Finder Aliases and Bookmarks: a summary

This week I’ve been mainly looking at Finder Aliases and Bookmarks, trying to get to grips with exactly what they are and how they work. This article wraps up what I have learned, with another visual summary. It also points out some interesting problems in QuickLook.

Under the generic heading of Bookmarks, there are three types of link which you’re likely to come across in macOS Mojave: the Finder Alias, which is a special file created by the Finder’s Make Alias command, Bookmark files which are made by my free command tool alisma, and stored Bookmarks which can be embedded in any file by macOS and apps.

Although Finder Aliases and Bookmark files appear and behave essentially the same, my reading of Apple’s documentation is that they are not quite identical. Bookmarks which are embedded in other files, such as those used by Launch Services, aren’t packaged up as standalone files, and differ to some degree in the data that they contain.

For the sake of simplicity, from here on this article will refer to Aliases, which includes Finder Aliases, Bookmark files and Bookmark data.

Aliases contain a rich set of data, both about the file/folder to which they link and other matters even including the size of the volume on which the original is stored. Key fields within that data give the full path components to locate the original item, and the inode number and other information which is specific to that item and more independent of its location.

The whole purpose of an Alias is to provide a robust link to its original file/folder, that is to resolve the Alias by returning a URL for the original. The Alias Resolver is a mature and hard-working part of macOS which doesn’t appear to write to the unified log. If you want resolver errors to appear there, you’ll need to handle that yourself.

The resolver is called frequently. Whenever anything wants to access an item which passes through an Alias, that Alias needs to be resolved. This includes the generation of QuickLook thumbnails and previews, which I consider below. This is significant to anyone using or exploring Aliases, as merely selecting an Alias in an Open File dialog, for example, will cause the Alias to be resolved.


The resolver first checks whether the path saved in the Alias results in a valid URL. If it does, then that is returned. There appears to be no further checking performed, such as matching the inode number saved in the Alias against that of the item at the path. This allows spoofing, in which the file pointed to by an Alias can be changed without breaking resolution of that Alias.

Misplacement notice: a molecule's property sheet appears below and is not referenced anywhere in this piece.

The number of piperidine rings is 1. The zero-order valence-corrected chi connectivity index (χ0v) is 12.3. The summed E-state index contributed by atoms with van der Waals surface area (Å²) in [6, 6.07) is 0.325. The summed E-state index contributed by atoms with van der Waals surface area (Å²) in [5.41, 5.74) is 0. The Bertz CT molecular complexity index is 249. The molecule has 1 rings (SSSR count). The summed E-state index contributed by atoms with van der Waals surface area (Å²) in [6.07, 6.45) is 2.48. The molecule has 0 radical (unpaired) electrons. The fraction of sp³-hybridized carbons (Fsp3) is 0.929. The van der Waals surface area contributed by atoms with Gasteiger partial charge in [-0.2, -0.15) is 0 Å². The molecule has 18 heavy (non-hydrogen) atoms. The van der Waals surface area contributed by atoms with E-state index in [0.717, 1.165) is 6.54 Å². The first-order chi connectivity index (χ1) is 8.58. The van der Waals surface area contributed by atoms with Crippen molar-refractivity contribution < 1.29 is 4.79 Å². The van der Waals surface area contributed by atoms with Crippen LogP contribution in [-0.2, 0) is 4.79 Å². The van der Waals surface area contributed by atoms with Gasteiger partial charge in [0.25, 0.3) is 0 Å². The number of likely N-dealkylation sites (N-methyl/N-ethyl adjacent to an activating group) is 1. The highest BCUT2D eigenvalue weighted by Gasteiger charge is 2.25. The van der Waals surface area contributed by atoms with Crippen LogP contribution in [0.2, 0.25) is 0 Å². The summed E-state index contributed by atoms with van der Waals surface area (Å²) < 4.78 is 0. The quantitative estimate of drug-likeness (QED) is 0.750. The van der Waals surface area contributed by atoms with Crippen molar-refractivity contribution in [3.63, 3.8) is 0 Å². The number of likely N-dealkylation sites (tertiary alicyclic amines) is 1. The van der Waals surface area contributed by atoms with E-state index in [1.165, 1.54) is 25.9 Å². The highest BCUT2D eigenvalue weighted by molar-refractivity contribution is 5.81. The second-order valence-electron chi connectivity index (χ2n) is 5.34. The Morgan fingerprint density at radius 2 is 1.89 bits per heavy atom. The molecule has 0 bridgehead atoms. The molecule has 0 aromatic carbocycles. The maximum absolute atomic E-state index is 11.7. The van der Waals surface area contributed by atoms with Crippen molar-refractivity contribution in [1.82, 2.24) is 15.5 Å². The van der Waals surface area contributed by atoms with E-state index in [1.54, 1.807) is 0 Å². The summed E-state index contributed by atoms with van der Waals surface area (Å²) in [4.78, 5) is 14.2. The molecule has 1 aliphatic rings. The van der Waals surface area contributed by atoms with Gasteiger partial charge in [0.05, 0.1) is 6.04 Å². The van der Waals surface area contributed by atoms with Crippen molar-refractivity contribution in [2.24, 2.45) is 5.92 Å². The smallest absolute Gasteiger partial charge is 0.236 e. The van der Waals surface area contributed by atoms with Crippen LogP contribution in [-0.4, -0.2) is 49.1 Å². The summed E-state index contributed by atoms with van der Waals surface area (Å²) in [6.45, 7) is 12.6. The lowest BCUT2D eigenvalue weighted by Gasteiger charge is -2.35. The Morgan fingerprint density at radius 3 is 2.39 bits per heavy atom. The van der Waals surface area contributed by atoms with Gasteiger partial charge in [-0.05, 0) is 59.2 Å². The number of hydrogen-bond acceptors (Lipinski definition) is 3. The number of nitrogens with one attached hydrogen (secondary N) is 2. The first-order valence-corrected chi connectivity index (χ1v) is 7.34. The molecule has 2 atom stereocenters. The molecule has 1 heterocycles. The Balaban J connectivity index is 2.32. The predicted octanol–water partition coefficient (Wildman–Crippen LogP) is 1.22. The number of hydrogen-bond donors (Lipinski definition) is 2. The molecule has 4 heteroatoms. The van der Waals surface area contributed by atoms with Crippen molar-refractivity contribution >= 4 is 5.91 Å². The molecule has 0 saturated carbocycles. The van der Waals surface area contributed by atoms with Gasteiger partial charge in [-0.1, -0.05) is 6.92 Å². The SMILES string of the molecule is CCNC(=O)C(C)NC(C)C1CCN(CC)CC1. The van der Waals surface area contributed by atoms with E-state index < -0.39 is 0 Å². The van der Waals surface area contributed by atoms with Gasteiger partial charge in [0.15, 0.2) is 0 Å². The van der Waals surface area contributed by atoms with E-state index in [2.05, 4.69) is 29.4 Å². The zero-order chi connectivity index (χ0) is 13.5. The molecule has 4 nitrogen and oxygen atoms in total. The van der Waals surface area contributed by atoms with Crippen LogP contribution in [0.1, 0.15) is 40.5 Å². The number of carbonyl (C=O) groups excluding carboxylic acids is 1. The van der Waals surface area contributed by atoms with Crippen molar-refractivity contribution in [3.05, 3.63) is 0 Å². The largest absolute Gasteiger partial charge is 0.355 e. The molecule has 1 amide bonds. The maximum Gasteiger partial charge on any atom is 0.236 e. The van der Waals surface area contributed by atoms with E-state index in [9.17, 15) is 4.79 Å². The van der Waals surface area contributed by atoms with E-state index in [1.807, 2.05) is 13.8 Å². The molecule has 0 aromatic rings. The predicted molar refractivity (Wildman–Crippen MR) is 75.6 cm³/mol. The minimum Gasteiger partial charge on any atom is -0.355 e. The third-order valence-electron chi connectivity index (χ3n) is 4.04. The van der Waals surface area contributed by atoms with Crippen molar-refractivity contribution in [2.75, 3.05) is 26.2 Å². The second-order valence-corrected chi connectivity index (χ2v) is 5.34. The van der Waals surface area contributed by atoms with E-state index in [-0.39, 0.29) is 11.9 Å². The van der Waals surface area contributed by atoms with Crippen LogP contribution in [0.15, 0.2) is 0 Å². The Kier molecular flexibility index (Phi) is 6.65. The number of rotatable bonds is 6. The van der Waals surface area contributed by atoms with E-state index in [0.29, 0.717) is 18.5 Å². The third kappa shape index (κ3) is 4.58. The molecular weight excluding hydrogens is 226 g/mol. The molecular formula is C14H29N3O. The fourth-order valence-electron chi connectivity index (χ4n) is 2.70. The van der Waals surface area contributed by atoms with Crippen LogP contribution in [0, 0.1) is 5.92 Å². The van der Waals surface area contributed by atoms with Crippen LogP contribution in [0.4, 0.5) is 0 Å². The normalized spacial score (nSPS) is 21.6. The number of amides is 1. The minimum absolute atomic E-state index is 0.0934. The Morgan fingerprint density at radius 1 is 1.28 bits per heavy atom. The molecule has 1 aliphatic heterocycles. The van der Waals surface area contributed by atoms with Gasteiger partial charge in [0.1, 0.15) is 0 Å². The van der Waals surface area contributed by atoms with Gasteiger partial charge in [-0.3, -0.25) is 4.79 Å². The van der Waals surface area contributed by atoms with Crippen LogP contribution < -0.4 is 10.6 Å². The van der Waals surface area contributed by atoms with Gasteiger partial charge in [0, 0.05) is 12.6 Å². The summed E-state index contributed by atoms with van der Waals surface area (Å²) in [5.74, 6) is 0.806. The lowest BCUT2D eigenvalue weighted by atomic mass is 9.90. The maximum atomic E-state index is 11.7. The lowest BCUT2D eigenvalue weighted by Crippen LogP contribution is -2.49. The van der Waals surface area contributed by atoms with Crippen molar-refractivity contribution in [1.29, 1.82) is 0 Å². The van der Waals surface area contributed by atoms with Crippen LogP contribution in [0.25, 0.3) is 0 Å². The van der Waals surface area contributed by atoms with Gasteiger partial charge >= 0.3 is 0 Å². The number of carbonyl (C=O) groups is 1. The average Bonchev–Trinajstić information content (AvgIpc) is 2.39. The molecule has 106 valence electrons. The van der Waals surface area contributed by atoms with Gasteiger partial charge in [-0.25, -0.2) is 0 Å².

However, that needs to be performed with care to prevent the alias being resolved before the imposter is in place and correctly-named. If a user attempts this by dragging a file to the Trash, that is likely to result in resolution of the Alias before the imposter is fully ready, and the Alias will merely break rather than be spoofed. I have tried this, and it is quite tricky to pull off in the Finder.

If the resolver cannot obtain a valid URL from the stored path, it then uses other information, probably including the inode number, stored in the Alias, which is likely to generate a valid path provided that file is accessible on the same volume. If that works, the new URL is returned and the information in the Alias is then updated to point to the item’s new location. Note that, unless a Bookmark is written back to the document which contains it, only standalone Aliases and Bookmark files are updated in this way.

If the resolver is unable to generate a valid URL from the information in the Alias, it then returns an error. There are options to automatically invoke the standard dialog which offers to delete or fix the alias, or to pass the error back without any user interaction. Errors don’t result in any change to the internal data of Aliases.


Spoofing Aliases deliberately or accidentally can have strange effects, particularly with QuickLook, which give insight into how the Alias resolver and QuickLook caching can come into conflict.

In the Finder, QuickLook thumbnails are normally cached. If an Alias has already resulted in the generation of a thumbnail and preview which have been stored in the QuickLook cache, then those are apparently associated with the Alias itself. So when you successfully spoof an Alias by substituting another file for its original, QuickLook will still use the cached thumbnail and preview for that Alias.


QuickLook previews in other places, such as the Open File dialog, don’t appear to use the cache, though. At the same time that QuickLook was offering that thumbnail in the Finder, the preview offered in an Open File dialog was that for the imposter file which had replaced the original.


This may be related to the fact that when the resolver updates the contents of an Alias, that change isn’t readily detected by anything calling the resolver. There thus doesn’t appear to be a simple way for QuickLook to tell whether its cached data need to be refreshed because the item to which the Alias points has changed. It’s a subtlety which produces amusing demonstrations, but is of little importance to Mac users.

To round off this series exploring Aliases and Bookmarks, I expect to have one more version of Precize ready for release early next week, which will allow you to inspect the data in an Alias without resolving it, and to give finer control over resolution.